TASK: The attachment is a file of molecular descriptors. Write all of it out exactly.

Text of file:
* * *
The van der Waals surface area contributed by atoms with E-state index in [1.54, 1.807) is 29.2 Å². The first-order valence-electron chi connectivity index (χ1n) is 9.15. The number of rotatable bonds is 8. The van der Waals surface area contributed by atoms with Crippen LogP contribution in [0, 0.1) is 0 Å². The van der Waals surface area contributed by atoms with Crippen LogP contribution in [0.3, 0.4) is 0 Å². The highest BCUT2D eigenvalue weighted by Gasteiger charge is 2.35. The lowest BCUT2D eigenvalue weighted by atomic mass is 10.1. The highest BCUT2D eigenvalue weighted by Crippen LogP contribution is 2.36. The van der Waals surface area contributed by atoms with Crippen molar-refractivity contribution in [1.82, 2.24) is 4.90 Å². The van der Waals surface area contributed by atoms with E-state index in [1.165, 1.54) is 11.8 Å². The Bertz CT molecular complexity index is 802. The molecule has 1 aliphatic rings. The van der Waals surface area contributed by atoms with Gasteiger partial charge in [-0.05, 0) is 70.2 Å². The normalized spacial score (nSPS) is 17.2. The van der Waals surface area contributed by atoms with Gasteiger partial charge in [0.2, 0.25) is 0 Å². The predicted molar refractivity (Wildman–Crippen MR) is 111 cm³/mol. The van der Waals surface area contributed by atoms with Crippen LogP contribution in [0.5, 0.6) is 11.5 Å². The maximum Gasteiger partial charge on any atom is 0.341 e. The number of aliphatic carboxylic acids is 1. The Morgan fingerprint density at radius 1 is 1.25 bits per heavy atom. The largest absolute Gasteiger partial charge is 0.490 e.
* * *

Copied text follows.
The van der Waals surface area contributed by atoms with E-state index in [1.54, 1.807) is 29.2 Å². The first-order valence-electron chi connectivity index (χ1n) is 9.15. The number of rotatable bonds is 8. The van der Waals surface area contributed by atoms with Crippen LogP contribution in [0, 0.1) is 0 Å². The van der Waals surface area contributed by atoms with Crippen LogP contribution in [0.3, 0.4) is 0 Å². The highest BCUT2D eigenvalue weighted by Gasteiger charge is 2.35. The lowest BCUT2D eigenvalue weighted by atomic mass is 10.1. The highest BCUT2D eigenvalue weighted by Crippen LogP contribution is 2.36. The van der Waals surface area contributed by atoms with Crippen molar-refractivity contribution in [1.82, 2.24) is 4.90 Å². The van der Waals surface area contributed by atoms with E-state index in [1.165, 1.54) is 11.8 Å². The Bertz CT molecular complexity index is 802. The molecule has 1 aliphatic rings. The van der Waals surface area contributed by atoms with Gasteiger partial charge in [-0.05, 0) is 70.2 Å². The normalized spacial score (nSPS) is 17.2. The van der Waals surface area contributed by atoms with Gasteiger partial charge in [0.2, 0.25) is 0 Å². The predicted molar refractivity (Wildman–Crippen MR) is 111 cm³/mol. The van der Waals surface area contributed by atoms with Crippen LogP contribution in [0.5, 0.6) is 11.5 Å². The maximum Gasteiger partial charge on any atom is 0.341 e. The number of aliphatic carboxylic acids is 1. The Morgan fingerprint density at radius 1 is 1.25 bits per heavy atom. The largest absolute Gasteiger partial charge is 0.490 e.